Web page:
When even your doctor doesn’t know why

When even your doctor doesn’t know why

In response to  The Daily Post  : Inkling

It was the day after I had surgery on my left leg to beat melanoma. A wide excision of the tumor and a sentinel lymph note biopsy had been performed. The surgeon came to me and we talked. First he told me that everything went according to plan, and that he was very sure that nothing of the melanoma was left. So I didn’t need further treatments like chemotherapy or radiation for now. He had a look at the incision and said, that it was healing well. But I still had questions.

“Do you have any idea how long ago the melanoma started to grow?” I asked. He hesistated and replied: “It’s difficult to say, but my guess would be about a year.”

I nodded. Everything made sense now. The tiredness, the ear infection that didn’t heal.

He went on: “We found dead cells in the tumor, that means your body started attacking it.”

I let this sink in for a while. My body had been fighting cancer all the time. But there was one more thing I wanted to know. I rarely got sunburnt in my childhood, I do not have many birthmarks or freckles, we rarely had been to southern Europe in the summer, I used sunscreen, so…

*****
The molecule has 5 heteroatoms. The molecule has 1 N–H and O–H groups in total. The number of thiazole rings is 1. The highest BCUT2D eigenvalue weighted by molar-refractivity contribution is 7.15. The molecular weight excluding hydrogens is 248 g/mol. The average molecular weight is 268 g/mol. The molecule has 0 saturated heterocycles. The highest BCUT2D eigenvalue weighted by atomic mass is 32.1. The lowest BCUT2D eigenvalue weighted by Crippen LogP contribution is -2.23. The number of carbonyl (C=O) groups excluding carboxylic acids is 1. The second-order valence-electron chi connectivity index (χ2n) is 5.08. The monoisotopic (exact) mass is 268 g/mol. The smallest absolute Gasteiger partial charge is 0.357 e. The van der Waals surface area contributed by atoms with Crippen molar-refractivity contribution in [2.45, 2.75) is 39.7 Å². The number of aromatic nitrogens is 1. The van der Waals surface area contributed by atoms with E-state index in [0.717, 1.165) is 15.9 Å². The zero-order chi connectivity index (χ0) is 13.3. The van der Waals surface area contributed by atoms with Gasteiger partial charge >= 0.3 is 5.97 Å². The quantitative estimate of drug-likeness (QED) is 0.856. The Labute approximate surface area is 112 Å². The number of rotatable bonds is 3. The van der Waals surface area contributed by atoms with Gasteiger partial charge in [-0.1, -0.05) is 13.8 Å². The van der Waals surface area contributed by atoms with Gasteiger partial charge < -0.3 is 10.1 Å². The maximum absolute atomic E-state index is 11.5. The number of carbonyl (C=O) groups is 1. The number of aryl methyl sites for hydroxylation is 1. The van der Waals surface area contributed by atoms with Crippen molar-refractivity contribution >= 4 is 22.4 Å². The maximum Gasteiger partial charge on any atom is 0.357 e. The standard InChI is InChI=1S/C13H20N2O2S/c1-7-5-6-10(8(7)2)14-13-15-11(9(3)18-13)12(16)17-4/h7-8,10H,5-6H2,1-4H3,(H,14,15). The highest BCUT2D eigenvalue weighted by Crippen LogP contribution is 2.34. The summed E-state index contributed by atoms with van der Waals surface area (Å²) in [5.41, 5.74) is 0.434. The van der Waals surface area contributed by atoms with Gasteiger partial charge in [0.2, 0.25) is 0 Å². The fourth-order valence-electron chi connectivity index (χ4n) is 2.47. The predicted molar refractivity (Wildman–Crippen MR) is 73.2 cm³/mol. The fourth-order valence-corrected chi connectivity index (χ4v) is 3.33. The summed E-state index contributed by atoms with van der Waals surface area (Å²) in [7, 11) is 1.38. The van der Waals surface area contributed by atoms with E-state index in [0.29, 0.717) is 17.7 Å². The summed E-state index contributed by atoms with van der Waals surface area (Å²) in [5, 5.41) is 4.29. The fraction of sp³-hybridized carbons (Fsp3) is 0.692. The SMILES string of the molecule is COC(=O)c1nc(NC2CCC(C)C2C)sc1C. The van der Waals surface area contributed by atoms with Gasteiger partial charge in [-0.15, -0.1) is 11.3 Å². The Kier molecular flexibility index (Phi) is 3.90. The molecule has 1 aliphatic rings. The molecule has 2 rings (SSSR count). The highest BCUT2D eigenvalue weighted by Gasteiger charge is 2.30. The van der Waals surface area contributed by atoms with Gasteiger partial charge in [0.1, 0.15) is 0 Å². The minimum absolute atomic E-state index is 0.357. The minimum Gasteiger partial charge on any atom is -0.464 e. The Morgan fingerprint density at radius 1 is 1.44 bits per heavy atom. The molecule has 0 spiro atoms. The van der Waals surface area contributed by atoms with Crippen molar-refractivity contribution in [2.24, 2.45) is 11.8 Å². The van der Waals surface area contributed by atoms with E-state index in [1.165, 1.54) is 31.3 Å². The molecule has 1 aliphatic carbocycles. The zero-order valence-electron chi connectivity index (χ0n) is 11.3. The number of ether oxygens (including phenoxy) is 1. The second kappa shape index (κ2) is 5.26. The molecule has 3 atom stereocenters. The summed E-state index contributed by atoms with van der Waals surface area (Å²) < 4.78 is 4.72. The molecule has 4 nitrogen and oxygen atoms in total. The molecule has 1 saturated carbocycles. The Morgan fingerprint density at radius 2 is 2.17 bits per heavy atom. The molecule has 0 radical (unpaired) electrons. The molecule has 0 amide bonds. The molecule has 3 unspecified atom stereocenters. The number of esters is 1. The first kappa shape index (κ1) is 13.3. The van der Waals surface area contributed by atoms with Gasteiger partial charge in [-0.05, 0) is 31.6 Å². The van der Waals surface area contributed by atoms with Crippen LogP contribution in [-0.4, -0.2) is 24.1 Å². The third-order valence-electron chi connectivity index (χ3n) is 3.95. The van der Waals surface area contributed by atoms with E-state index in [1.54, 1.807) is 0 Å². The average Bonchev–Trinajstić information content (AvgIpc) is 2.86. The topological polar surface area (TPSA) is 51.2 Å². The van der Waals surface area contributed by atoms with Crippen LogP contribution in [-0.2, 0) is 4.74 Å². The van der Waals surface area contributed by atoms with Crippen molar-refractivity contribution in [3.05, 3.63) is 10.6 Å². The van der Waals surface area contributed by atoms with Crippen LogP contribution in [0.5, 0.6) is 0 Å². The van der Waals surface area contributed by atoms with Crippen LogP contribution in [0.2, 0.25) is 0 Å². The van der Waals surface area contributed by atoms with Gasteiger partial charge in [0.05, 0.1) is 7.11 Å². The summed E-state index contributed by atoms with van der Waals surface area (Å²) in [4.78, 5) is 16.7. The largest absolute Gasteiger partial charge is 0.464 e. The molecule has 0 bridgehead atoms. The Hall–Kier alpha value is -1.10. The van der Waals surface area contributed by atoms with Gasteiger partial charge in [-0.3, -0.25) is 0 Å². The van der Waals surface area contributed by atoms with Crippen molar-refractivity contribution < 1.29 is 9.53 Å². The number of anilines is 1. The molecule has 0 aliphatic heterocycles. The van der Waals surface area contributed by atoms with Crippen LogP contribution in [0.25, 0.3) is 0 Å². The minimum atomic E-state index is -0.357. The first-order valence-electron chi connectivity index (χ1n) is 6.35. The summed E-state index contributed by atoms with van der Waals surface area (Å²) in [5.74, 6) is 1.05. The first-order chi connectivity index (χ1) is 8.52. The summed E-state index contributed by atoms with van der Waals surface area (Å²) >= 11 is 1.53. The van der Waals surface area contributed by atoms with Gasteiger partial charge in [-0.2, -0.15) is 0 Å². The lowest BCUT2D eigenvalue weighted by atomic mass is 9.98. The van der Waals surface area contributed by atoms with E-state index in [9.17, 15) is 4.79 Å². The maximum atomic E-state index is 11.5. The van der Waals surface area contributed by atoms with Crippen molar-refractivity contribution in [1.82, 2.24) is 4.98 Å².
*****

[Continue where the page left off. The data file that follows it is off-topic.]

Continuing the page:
“Why did this happen?” I asked.

“I don’t have an inkling.” he answered, got up and left.

 

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8 thoughts on “When even your doctor doesn’t know why

  1. Wow, that must’ve hurt. I mean, you were doing well after surgery, all things considered, but you would want to know why it happened. A doctor just saying “NO idea” then walking away, is so blunt.

    Liked by 1 person

    1. Thanks. When these things happen, your brain goes into a kind of survival modus, and you deal with it because there is no choice. This happened 18 years ago, but it is still present in my mind.

      Like

  2. I did not know that you are a cancer survivor, there are so many things I have yet to learn about you! This gives me an understanding of how strong and courageous you are, it sounds like you have had to deal with many things in your life and yet here you are, still going ahead each day with positive hope and doing your best. I love survivors, they are stronger than they even knew! XOXO

    Liked by 1 person

    1. Many things indeed… I sometimes wonder myself what I packed into these nearly 47 years 🙂 I am in awe too whenever I meet a survivor. These stories need to be told more often, because the hard part comes when therapy is over. I will surely write more about this in May, because this is Melanoma Awareness Month.

      Liked by 1 person

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